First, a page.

When I started this set of blogs for this week, I am finishing up Darren Hardy’s book called The Compound Effect. Making simple changes in our life that compounds and takes our lives, over time, for either the good or the bad.
Before I started the book, I made a simple change in life that I believe will have a drastic improvement with my family. As I told my youngest who is working with me on it, she got me out of my imposed “retirement” from it. It was not a priority when I did it the first 2 times due to family obligations, but I am hoping to finish it this time with her help. Plus, it gives me something to bond with her on.
Our actions show what priorities are in our life. We state what our priorities are, we believe what we state, but our actions must go along with those priorities. If our actions do not follow, we waste our time, and we only have 86,400 seconds to a day.
There is nothing wrong with people having different priorities. Co-workers will often have a different set of priorities than you on projects. While one works on the data storage, another will work on the interface with the data. Combining those priorities makes the project successful.
Other times, a co-worker will state their priority but will not take action. At this point, they are wasting the team’s time. Delivery of the finished product or goal cannot be delivered when priorities differ vastly.
So take time to utilize your 86,400 seconds wisely. Set your priorities. Manage your time. Let your actions follow your priorities.
We have our 86,400 seconds for the day. We have prioritized what to work on, and we start our day.
Now we all know the day may start one way, but it is always sidetracked somewhere by other people’s priorities. I have an ongoing debate with myself if instant messaging, or affectionately known by the term IM, is a tool of good or evil, because it is too easy for people to contact you and sidetrack you to their priority. Most of the time, I do not mind the quick IM’s and able to take a couple of minutes to get a priority done for someone. Love helping people. Every once in a while, I have to explain to the user to send me an e-mail, because I cannot work on it right at this moment and do not want to lose their request by closing the IM window and forgetting about it.
E-mail is my preferred method on keeping communication going and prioritizing items. Have it in writing, so you know what you deliver is exactly what is written. We have so many projects and high workloads that we get things jumbled before we can make the items in the e-mail a priority.
I was on a meeting a number of years ago with a manager and another co-worker from our group. We agreed on what needed to be done. We agreed on the priority. We took steps to deliver. We even described it in an e-mail. The manager then went to his boss who sent it up the chain of command and said the agreed upon solution was not what was discussed, and we were off target. In this case, he felt it was more important to state the solution was not what he agreed too, but he was truly covering his tail due to a problem occurring in the first place and deflecting all the blame upon others.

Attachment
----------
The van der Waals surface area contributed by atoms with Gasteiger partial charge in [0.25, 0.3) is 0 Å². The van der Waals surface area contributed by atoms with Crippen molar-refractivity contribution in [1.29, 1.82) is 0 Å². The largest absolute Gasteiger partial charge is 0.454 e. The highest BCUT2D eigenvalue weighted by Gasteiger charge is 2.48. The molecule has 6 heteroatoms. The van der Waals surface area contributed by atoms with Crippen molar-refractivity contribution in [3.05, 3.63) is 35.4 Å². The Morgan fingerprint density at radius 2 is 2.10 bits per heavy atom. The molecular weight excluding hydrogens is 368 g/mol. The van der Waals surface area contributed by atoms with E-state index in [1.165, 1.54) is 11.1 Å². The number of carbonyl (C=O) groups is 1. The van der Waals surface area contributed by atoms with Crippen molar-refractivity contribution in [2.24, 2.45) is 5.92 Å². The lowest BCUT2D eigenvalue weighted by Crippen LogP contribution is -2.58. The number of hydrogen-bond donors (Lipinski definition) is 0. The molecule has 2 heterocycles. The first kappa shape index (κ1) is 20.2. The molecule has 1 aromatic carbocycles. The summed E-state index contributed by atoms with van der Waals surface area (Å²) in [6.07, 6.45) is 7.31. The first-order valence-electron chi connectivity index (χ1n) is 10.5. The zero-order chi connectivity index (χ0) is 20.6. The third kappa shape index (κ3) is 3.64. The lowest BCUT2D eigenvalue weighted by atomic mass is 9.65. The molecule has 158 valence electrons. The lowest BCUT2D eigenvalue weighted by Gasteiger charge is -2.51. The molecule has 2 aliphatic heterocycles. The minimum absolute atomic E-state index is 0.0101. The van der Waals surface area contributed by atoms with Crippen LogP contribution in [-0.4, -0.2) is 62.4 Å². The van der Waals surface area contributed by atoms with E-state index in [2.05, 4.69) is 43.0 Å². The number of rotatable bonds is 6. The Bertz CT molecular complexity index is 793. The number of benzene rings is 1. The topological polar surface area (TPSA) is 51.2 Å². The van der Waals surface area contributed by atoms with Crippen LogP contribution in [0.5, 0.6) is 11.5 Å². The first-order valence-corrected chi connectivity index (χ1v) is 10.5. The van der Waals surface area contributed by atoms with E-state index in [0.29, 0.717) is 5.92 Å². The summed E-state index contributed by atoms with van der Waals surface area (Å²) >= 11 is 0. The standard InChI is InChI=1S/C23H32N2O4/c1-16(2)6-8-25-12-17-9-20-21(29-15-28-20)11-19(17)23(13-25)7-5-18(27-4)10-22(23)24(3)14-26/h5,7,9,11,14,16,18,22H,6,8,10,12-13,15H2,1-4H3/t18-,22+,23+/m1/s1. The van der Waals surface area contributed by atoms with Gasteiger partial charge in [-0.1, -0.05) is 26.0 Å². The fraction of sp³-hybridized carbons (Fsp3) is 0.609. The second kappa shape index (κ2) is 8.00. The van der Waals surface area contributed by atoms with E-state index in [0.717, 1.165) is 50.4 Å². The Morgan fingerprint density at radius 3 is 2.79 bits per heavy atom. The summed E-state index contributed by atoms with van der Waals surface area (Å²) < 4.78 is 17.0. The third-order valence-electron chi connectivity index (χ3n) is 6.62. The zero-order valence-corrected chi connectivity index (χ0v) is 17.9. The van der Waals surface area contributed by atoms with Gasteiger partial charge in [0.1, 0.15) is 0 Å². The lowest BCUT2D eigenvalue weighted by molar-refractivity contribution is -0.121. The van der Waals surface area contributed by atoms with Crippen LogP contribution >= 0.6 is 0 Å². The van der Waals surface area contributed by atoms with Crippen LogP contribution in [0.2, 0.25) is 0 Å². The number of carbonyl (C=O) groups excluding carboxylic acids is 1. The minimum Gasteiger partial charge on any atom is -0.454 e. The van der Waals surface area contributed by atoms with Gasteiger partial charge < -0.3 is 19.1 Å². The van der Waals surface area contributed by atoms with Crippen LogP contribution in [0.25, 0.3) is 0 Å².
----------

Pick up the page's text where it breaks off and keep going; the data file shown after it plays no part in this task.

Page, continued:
From my standpoint, what is important is the end product and not deflecting blame or pointing fingers. We have a priority to deliver the best work we can. We determine what is important and focus upon that priority.
Before I even start my Monday’s, I start late Sunday night. I want the first working day of the week to start the same as the other working days of the week. I clean up e-mails, do any support issues that cropped up over the weekend, evaluate weekly reports, and so on. I try not to have any big surprises when I start on Monday.
When I get up and while coffee is brewing, I will listen to daily podcasts delivered in my personal e-mail from John C Maxwell and Darren Hardy. I then read from the Bible based upon a site for “Reading the Bible in a Year (link to this is found on my prayer page http://www.rdconcepts.biz/Prayer.aspx).
Now I have my coffee, had some breakfast, and my daily reading done, I start reviewing what to work on for the day and what meetings I must attend.
For me, the routine is what gets me in the proper mindset to set my priorities for the day. We only have 86,400 seconds. We need to make the most of it.
We are all busy. We are all pulled in different directions. We have so much going on that we do not know what to work on next.
I am married and have three daughters active in various activities. I work for a company as well as my personal endeavors (farm land, EMT, programming, personal development act ivies, etc…..). I am stretched thin.
Time management has become a vastly important thing to me. We all do time management by setting our priorities. There is only a given amount of time in a day.
My wife writes a blog at http://lisadblog.wordpress.com/. One of her first blogs, she needed a way to show the difference in time and had me write an online program to show this (http://www.rdconcepts.biz/DateDifference.aspx). As the difference between yesterday and today shows, we all have the same amount of time which is 86,400 seconds.
How we manage our time and decide what to work on is based upon us.